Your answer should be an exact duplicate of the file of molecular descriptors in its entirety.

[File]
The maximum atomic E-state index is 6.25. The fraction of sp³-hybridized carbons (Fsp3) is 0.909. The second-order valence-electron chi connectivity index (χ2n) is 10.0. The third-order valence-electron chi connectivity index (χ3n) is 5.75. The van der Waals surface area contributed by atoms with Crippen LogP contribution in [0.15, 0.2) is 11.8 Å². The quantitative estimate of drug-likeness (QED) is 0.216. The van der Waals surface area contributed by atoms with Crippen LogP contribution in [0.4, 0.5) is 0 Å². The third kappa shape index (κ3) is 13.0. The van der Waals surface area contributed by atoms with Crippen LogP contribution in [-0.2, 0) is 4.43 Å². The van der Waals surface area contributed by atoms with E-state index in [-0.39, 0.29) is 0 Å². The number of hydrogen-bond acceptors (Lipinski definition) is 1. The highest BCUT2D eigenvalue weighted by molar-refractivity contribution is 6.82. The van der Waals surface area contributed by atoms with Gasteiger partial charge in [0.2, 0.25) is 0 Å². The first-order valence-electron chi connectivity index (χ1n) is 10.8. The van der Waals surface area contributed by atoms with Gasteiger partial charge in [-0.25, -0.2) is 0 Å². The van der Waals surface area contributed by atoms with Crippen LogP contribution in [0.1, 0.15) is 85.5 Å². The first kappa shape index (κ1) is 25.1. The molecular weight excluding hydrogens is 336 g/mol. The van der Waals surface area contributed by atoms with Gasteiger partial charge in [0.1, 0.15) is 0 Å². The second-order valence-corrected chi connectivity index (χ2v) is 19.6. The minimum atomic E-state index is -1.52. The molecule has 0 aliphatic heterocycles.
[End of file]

The maximum atomic E-state index is 6.25. The fraction of sp³-hybridized carbons (Fsp3) is 0.909. The second-order valence-electron chi connectivity index (χ2n) is 10.0. The third-order valence-electron chi connectivity index (χ3n) is 5.75. The van der Waals surface area contributed by atoms with Crippen LogP contribution in [0.15, 0.2) is 11.8 Å². The quantitative estimate of drug-likeness (QED) is 0.216. The van der Waals surface area contributed by atoms with Crippen LogP contribution in [0.4, 0.5) is 0 Å². The third kappa shape index (κ3) is 13.0. The van der Waals surface area contributed by atoms with Crippen LogP contribution in [-0.2, 0) is 4.43 Å². The van der Waals surface area contributed by atoms with E-state index in [-0.39, 0.29) is 0 Å². The number of hydrogen-bond acceptors (Lipinski definition) is 1. The highest BCUT2D eigenvalue weighted by molar-refractivity contribution is 6.82. The van der Waals surface area contributed by atoms with Gasteiger partial charge in [0.2, 0.25) is 0 Å². The first-order valence-electron chi connectivity index (χ1n) is 10.8. The van der Waals surface area contributed by atoms with Gasteiger partial charge in [-0.25, -0.2) is 0 Å². The van der Waals surface area contributed by atoms with Crippen LogP contribution in [0.1, 0.15) is 85.5 Å². The first kappa shape index (κ1) is 25.1. The molecular weight excluding hydrogens is 336 g/mol. The van der Waals surface area contributed by atoms with Gasteiger partial charge in [0.1, 0.15) is 0 Å². The second-order valence-corrected chi connectivity index (χ2v) is 19.6. The minimum atomic E-state index is -1.52. The molecule has 0 aliphatic heterocycles.